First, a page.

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Is your home ready for the arrival of chilly weather?

Put your well-being at the top of the list with these ideas to help ensure a health-conscious home.

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When chilly weather arrives and the days get shorter, chances are good you’ll spend the majority of your days indoors. Before you start your hibernation, it’s a good idea to ensure your home is up to the task.

Put your well-being at the top of the list with these ideas to help ensure a health-conscious home.

Encourage better air quality
When the house is closed up to keep out the cold, you may be trapping in undesirable air pollutants. A well-sealed house may not have the best circulation, and that’s the ideal environment for allergens to accumulate.

A thorough cleaning is the first step toward better air quality. Vacuum all carpets, including under furniture and around baseboards. Be sure to launder linens that aren’t typically part of your regular washing routine.

When opening windows isn’t comfortable during cold weather, letting the sunshine in can still help to improve indoor air quality. A study by the University of Oregon’s Biology and the Built Environment Center showed rooms with increased sunlight have fewer viable bacteria.

“Until now, daylighting design has been primarily about visual comfort or circadian health, but now we can say daylighting influences air quality,” said Kevin Van Den Wymelenberg, co-director of the BioBE Center and co-author of the study.

Let in light
Natural light plays an important role in overall health, and reduced daylight in the winter months can have a big impact on productivity and sleep, according to a recent survey conducted by YouGov on behalf of Velux. For example, nearly two-thirds of respondents said they believe daylight affects their productivity and mood. Light is also an important cue to the body’s circadian clock, and proper exposure to natural light during the day can help support better sleep when darkness falls.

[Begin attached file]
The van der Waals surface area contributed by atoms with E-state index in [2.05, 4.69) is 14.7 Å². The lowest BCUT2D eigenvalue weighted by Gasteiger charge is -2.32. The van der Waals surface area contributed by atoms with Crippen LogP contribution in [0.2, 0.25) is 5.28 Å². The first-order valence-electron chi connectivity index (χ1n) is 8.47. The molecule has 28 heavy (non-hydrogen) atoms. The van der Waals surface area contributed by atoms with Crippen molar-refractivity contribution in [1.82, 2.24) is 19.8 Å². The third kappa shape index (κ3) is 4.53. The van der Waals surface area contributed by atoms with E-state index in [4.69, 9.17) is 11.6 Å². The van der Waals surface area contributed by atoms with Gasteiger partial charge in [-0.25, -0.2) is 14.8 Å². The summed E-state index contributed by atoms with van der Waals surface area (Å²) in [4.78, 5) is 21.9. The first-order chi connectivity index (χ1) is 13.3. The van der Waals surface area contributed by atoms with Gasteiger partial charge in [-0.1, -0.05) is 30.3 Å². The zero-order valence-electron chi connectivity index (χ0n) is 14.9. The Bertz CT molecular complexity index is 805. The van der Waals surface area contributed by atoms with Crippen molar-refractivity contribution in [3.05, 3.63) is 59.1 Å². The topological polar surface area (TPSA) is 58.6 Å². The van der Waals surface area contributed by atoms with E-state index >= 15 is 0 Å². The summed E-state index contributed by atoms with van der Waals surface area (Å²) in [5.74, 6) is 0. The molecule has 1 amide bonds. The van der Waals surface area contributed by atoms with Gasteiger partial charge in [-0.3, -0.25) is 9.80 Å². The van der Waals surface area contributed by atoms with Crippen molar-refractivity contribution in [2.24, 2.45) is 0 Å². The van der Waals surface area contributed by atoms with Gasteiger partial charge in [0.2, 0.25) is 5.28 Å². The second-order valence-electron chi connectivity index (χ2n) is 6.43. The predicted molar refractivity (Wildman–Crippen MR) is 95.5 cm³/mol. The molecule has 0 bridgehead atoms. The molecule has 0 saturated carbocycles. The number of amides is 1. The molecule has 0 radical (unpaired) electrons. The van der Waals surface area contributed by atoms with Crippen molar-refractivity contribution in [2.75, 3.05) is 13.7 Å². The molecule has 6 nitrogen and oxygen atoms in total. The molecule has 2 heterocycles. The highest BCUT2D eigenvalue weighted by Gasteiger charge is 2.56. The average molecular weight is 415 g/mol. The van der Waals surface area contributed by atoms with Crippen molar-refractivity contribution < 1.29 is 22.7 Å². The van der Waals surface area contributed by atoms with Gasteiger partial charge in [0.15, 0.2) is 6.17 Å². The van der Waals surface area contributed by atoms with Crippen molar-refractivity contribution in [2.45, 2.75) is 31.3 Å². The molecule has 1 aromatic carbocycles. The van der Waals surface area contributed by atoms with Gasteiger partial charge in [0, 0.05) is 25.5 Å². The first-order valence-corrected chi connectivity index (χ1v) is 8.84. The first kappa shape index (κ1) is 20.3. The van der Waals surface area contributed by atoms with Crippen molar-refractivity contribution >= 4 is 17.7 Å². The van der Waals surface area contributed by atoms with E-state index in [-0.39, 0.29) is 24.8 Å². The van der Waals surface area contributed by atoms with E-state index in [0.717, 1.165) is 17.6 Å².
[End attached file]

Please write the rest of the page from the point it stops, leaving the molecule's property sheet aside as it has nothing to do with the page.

What’s more, sunlight is a natural antidepressant, and there is ample scientific evidence that associates daylight with better health and quality of life, such as improved mood, less fatigue and reduced eyestrain.

It may be tempting to keep the drapes closed when it’s blustery outside to ward off a draft, but with well-sealed windows, there’s no reason to block that all-important natural light. In rooms with ample natural light available, take advantage, especially in the morning when exposure to daylight can benefit your circadian rhythm.

However, not every room is situated to maximize your access to natural light, and that’s when you can get creative. One solution is skylights, which add natural light to virtually any space.

For a larger room, a fresh-air skylight can help address air quality concerns, and some models offer smartphone connectivity to open and close the skylight and even raise or lower blinds with a few quick taps of the finger.

Keep out the cold
There actually is some truth to the old wives’ tales associating cold with getting sick. The viruses that cause colds and the flu thrive in cooler temperatures, for example. This means that, at least indirectly, a cold environment may indeed make you sick.

To ward off a chill in your home, safeguard against drafts around windows and doors. If seasonal weather-proofing is impractical, consider temporary solutions like draft stoppers or mats you can place at the base of doors. Add insulation, if needed, in areas that commonly release a significant amount of heat, such as the attic and garage.